Inspiration? "We look everywhere," said Andrew Spellman, CAS, vice president of corporate market sales for St. Louis-based TRG Group. It's a great answer and luckily for distributors this represents the sentiments of many suppliers.
There's something in the air, and unfortunately it's not the sound of music or the homey aroma of cookies baking in the oven. It's stress blowing down the streets and wafting freely from room to room.
APRIL, THE Environmental Protection Agency (EPA) launched a simple but effective initiative called “Pick 5 for the Environment.” The program provides a list of 10 simple actions anyone can take to move themselves along the road of personal environmental responsibility. The EPA is asking the public to pick five of the 10 actions listed, and then to share their own thoughts by using a variety of social media sites.
LET THE DOMINOES fall. Gas prices are pushing up everything from FedEx and transportation costs to product development and customer service. Companies have begun taking a hard look at even the most constant elements of their budgets to squeeze a little more juice out of the dollar. In a slowing economy, one where promotional products are often seen as perks, there is always the urge to take the road more traveled when it comes to providing items for company meetings and events. Buffet-style eating and bare-bones provisions are held up as the quick fix to saving a few dollars without hurting performance or image,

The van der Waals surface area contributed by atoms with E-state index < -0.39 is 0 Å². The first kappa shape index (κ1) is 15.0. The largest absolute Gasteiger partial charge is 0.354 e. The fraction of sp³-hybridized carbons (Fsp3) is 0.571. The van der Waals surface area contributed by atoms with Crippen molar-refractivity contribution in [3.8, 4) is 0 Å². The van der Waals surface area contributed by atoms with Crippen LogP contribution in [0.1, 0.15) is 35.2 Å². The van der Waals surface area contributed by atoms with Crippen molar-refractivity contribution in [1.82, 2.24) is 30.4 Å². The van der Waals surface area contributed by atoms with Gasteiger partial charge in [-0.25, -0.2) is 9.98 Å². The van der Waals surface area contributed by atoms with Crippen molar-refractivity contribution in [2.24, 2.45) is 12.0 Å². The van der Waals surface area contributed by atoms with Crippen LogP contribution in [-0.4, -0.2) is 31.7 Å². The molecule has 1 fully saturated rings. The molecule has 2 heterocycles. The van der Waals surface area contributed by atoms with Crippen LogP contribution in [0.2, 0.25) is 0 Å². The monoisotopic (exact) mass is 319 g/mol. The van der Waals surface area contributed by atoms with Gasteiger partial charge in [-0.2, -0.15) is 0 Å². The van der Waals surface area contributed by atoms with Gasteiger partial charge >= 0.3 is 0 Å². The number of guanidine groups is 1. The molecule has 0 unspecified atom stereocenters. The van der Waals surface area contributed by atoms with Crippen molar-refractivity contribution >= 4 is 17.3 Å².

THE OLD ADAGE, “Just because you can do something doesn’t mean you should,” definitely applies to choosing inks and new special effects for garment imprinting. With literally hundreds of choices and thousands of effects, it can be tempting for distributors to offer end-users a promotion with the latest bit of adornment, simply because they can. However, jumping to use the latest or most novel embellishing method may not lead to the perfect match for a promotion. That is the advice of 20-plus year industry expert Tom Vann, president and CEO of Target Graphics. “Doing special effects for the sake of doing special effects